Five questions for Sofia Björnesson
Sofia Björnesson on the world finding its zen during lockdown.
How does the reality of your job compare with what people think you do?
I think people at work see me as someone they can ask about anything and always get an answer. Whether it’s about the cars, their whereabouts, specs, upcoming events, and so on. This is understandable, because in all the projects that I’ve been involved in, it’s always been my job to know everything and have answers for every question. So, if someone outside Polestar asked me what I do, I’d find it hard to give a quick answer. I think that’s very common at Polestar because everyone’s involved in a lot of things! But the role I got hired for was Commercial Project Manager. I’m responsible for the commercial side of the car projects and together with the technical team, I make sure we have an attractive product when it comes to price, volume, everything you can think of. How we promote the cars in a good way, how we launch them, all this has been my responsibility. Since May I’ve been manager of the Commercial Cars department. My team and I manage all of the cars used for public events, displays, photo shoots, commercials, press events and other activities. If someone at Polestar needs a car for a press campaign or for, say, the Beijing Motor Show, they’ll send a request to my team and we’ll make it happen.
Tell us about a trend that is shaping your area of work at the moment.
It would have to be electrification. As an electric car brand, we’re at the centre of this trend. Our customers expect us to know everything about electrification, electrified products, charging, and all related subjects. This knowledge is something that we need to acquire and want to pass on to as many as possible. The more people embracing electrification the better! And of course, I sincerely hope that electrification won’t be just a trend, but at this stage of development, I think that would be highly unlikely.
What is your favourite invention (you can’t say electrification)?
I have to say the bicycle! Especially now that my kids are at that age where they can cycle by themselves to friends and activities and they’re less dependent on me driving them around. It’s a win-win situation for everybody. I’ve always found cycling to be a very pleasant and relaxing way of transportation. Sustainable too, of course. I’ve promised myself that I’m going to start cycling to work. It hasn’t happened yet but…you know. One day.
What has happened or changed in your area of work over the last 10 years?
Wow. A lot! I’ve been working at Polestar for four years, but before that I worked as a Product Manager at SKF in the department that made wheel bearings for cars and trucks. So, I’ve completely changed my area of work for a more ad-hoc, practical approach with faster decision making. I’ve always enjoyed working flexibly and I love problem solving. I’m definitely not a person who’s passionate about PowerPoints or Excel, although I ultimately have to work with these too. But if we’re speaking more generally about what has happened over the last ten years, it’s pretty crazy to think about what has changed in terms of digitalisation. It’s a blessing and a curse because we rely so heavily on fast, smooth Wi-Fi and internet, but do you even remember that we used to have meetings where we made presentations using an overhead projector? Just think about what we can do with our computers today compared to ten years ago, and our phones for that matter. Virtual meetings have never been easier, and thank goodness for that, considering the situation we’re currently in. In my job I communicate with so many people using basically every platform there is. Texting, mailing, phone calls, Skype, Teams, WhatsApp, WeChat, social media, you name it. Without my phone I would be completely lost. So, digitalisation has definitely had a major impact on my area of work.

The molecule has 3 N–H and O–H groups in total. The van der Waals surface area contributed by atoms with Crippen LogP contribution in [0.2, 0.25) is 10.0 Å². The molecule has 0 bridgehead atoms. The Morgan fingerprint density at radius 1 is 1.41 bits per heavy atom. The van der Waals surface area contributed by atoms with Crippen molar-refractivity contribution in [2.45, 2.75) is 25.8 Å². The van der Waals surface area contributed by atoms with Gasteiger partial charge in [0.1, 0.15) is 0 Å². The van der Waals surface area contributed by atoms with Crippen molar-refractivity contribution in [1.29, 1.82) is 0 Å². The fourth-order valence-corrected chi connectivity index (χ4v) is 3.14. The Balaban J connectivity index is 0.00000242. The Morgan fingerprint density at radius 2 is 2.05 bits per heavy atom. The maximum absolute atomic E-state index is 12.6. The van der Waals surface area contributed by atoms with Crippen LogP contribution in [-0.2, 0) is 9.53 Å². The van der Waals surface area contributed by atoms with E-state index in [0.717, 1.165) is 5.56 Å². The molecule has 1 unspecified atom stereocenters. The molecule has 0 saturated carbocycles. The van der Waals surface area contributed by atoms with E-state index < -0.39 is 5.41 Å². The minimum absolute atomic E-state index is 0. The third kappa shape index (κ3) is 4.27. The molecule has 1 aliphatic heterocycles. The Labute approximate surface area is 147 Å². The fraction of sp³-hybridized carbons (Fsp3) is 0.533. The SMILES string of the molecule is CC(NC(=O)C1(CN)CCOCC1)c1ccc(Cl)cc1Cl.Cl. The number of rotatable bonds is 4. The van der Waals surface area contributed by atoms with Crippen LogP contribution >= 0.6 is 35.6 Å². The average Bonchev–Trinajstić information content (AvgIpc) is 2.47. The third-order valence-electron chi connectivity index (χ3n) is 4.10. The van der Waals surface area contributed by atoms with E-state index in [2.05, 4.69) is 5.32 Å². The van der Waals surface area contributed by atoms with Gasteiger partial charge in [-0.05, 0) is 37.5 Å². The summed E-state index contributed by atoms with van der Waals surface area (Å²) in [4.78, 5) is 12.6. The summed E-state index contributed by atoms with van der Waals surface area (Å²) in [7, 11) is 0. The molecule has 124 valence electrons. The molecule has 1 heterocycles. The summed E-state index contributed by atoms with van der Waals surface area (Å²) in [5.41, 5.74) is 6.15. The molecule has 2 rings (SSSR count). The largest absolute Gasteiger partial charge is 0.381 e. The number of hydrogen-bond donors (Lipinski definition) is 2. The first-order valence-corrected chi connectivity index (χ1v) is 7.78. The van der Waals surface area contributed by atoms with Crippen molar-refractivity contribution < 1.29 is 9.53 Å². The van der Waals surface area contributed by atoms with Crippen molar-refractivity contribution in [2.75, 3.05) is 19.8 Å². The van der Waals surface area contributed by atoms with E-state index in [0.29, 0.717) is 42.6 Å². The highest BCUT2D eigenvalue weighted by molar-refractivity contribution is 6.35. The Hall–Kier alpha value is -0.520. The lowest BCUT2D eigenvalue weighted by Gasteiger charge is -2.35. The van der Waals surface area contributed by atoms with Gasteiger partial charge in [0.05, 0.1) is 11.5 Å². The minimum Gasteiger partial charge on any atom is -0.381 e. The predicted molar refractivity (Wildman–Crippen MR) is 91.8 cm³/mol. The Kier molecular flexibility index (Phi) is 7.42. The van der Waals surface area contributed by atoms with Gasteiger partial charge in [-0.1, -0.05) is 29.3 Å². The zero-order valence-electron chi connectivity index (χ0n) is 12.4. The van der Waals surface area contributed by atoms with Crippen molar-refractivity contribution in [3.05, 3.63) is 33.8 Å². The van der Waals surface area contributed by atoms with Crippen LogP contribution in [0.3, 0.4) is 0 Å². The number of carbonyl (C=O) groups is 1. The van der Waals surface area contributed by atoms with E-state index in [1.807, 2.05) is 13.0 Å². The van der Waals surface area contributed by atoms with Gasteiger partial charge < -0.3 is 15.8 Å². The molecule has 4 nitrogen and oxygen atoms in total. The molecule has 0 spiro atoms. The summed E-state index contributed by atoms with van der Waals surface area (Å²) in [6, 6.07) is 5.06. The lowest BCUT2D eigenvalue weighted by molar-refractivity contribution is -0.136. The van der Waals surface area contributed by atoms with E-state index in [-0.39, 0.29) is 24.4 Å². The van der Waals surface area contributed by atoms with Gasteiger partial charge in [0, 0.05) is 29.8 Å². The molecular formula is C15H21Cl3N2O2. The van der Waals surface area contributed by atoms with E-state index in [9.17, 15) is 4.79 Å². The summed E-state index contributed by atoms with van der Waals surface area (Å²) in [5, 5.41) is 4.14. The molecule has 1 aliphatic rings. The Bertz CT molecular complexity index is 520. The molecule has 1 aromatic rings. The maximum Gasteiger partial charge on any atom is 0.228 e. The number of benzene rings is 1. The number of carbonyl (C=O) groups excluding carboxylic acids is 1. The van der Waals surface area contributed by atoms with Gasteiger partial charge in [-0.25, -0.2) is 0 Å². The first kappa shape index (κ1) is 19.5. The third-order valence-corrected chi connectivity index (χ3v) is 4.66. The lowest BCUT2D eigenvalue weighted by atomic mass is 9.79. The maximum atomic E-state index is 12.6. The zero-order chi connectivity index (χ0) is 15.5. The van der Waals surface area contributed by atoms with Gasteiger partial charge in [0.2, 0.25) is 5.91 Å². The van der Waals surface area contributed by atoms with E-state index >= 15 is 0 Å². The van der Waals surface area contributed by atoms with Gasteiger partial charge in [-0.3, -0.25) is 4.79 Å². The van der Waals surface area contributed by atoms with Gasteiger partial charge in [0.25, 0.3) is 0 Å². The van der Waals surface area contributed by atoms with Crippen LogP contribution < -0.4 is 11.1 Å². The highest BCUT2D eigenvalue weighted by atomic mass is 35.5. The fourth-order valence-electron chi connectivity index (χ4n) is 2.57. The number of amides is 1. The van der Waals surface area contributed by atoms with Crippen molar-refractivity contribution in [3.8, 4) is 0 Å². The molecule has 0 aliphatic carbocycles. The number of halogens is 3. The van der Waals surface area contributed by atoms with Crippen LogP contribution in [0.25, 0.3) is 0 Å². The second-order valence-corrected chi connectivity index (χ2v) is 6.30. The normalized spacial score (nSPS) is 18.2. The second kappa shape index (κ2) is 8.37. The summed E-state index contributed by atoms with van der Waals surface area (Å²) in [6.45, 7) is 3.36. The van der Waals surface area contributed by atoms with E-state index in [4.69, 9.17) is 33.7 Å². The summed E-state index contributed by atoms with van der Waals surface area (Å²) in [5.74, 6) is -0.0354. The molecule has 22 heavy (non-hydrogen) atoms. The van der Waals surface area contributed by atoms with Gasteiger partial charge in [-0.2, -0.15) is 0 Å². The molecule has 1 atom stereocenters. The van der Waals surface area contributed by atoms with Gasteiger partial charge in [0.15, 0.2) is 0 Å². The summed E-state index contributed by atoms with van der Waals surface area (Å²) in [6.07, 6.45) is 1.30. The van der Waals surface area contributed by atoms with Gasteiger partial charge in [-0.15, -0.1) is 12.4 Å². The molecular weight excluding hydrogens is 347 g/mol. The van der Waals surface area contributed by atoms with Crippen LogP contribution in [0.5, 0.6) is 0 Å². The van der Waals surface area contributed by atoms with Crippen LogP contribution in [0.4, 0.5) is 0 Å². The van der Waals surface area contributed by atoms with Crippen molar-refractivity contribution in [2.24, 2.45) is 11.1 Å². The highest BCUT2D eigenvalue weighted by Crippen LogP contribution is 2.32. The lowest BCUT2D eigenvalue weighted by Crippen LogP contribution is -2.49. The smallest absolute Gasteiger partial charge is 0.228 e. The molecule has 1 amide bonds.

What makes you hopeful for the future?
When COVID-19 began to spread, the world kind of stopped for a while. Everyone was asking “what’s going on?” and slowly we began to think about other big questions as well. Like how to better take care of each other and the world we live in. We got to see the impact our industries have on the environment with our own eyes, as factories shut down, traffic was reduced, and the air cleared from fumes and emissions. We realised that we don’t have to travel so much and that we don’t have to fly thousands of miles to attend a business meeting when we can use one of many digital platforms. If we can just hold on to this calmness and these insights, I’m hopeful we can create new and more sustainable solutions for the future. Included in that process is of course our progress with electrification and electric vehicles. They’re a very important step for a sustainable future, but also a future where we get to keep our mobility.
Shredding surfboards to make sustainable skateboards
In the past decades, skateboarding has moved from the fringes of society to the TV screen, from subculture to the Olympic games. With that type of trajectory, we wondered what the next step for skateboarding might be. So, we travelled to the birthplace of skateboarding to find out. Surf and skateboard manufacturer Shred MFG tells a story of passion, craftsmanship, and a greener future for the boarding community.